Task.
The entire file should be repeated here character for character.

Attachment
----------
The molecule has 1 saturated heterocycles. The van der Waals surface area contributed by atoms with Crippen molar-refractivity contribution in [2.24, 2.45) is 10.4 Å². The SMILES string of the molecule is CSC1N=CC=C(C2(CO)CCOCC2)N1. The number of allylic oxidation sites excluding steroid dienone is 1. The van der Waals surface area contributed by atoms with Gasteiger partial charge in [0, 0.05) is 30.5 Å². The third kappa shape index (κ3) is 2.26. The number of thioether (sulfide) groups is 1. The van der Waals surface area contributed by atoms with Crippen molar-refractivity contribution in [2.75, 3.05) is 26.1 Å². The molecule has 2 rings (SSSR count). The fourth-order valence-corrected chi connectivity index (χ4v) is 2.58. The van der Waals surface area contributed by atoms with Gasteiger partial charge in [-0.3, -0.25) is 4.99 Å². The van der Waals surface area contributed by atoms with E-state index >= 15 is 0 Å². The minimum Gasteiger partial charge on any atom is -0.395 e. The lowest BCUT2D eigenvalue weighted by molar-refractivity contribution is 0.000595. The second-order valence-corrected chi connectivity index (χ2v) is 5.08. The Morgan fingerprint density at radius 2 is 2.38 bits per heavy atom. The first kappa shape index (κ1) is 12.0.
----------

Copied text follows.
The molecule has 1 saturated heterocycles. The van der Waals surface area contributed by atoms with Crippen molar-refractivity contribution in [2.24, 2.45) is 10.4 Å². The SMILES string of the molecule is CSC1N=CC=C(C2(CO)CCOCC2)N1. The number of allylic oxidation sites excluding steroid dienone is 1. The van der Waals surface area contributed by atoms with Gasteiger partial charge in [0, 0.05) is 30.5 Å². The third kappa shape index (κ3) is 2.26. The number of thioether (sulfide) groups is 1. The van der Waals surface area contributed by atoms with Crippen molar-refractivity contribution in [2.75, 3.05) is 26.1 Å². The molecule has 2 rings (SSSR count). The fourth-order valence-corrected chi connectivity index (χ4v) is 2.58. The van der Waals surface area contributed by atoms with Gasteiger partial charge in [-0.3, -0.25) is 4.99 Å². The van der Waals surface area contributed by atoms with E-state index >= 15 is 0 Å². The minimum Gasteiger partial charge on any atom is -0.395 e. The lowest BCUT2D eigenvalue weighted by molar-refractivity contribution is 0.000595. The second-order valence-corrected chi connectivity index (χ2v) is 5.08. The Morgan fingerprint density at radius 2 is 2.38 bits per heavy atom. The first kappa shape index (κ1) is 12.0.